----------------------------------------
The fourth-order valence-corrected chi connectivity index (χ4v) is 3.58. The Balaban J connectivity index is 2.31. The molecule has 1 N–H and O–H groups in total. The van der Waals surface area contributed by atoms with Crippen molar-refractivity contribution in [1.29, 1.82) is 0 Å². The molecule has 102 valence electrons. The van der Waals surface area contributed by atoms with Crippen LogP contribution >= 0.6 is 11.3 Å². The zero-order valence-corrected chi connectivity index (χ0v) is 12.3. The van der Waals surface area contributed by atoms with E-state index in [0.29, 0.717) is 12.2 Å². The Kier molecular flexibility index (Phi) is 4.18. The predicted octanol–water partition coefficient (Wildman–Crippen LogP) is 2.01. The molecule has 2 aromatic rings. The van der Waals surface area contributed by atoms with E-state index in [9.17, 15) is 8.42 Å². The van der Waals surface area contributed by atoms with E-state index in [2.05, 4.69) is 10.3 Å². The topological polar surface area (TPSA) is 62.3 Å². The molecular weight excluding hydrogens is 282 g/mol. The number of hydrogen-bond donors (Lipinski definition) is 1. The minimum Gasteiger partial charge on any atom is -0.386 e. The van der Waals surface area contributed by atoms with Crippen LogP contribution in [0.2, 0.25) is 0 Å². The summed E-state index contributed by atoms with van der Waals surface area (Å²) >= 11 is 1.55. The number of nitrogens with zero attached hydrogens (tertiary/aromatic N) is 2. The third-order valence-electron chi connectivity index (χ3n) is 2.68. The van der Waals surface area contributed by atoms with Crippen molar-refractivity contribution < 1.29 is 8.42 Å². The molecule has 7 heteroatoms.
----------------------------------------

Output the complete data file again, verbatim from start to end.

The fourth-order valence-corrected chi connectivity index (χ4v) is 3.58. The Balaban J connectivity index is 2.31. The molecule has 1 N–H and O–H groups in total. The van der Waals surface area contributed by atoms with Crippen molar-refractivity contribution in [1.29, 1.82) is 0 Å². The molecule has 102 valence electrons. The van der Waals surface area contributed by atoms with Crippen LogP contribution >= 0.6 is 11.3 Å². The zero-order valence-corrected chi connectivity index (χ0v) is 12.3. The van der Waals surface area contributed by atoms with E-state index in [0.29, 0.717) is 12.2 Å². The Kier molecular flexibility index (Phi) is 4.18. The predicted octanol–water partition coefficient (Wildman–Crippen LogP) is 2.01. The molecule has 2 aromatic rings. The van der Waals surface area contributed by atoms with E-state index in [9.17, 15) is 8.42 Å². The van der Waals surface area contributed by atoms with E-state index in [2.05, 4.69) is 10.3 Å². The topological polar surface area (TPSA) is 62.3 Å². The molecular weight excluding hydrogens is 282 g/mol. The number of hydrogen-bond donors (Lipinski definition) is 1. The minimum Gasteiger partial charge on any atom is -0.386 e. The van der Waals surface area contributed by atoms with Crippen LogP contribution in [0.2, 0.25) is 0 Å². The summed E-state index contributed by atoms with van der Waals surface area (Å²) >= 11 is 1.55. The number of nitrogens with zero attached hydrogens (tertiary/aromatic N) is 2. The third-order valence-electron chi connectivity index (χ3n) is 2.68. The van der Waals surface area contributed by atoms with Crippen molar-refractivity contribution < 1.29 is 8.42 Å². The molecule has 7 heteroatoms.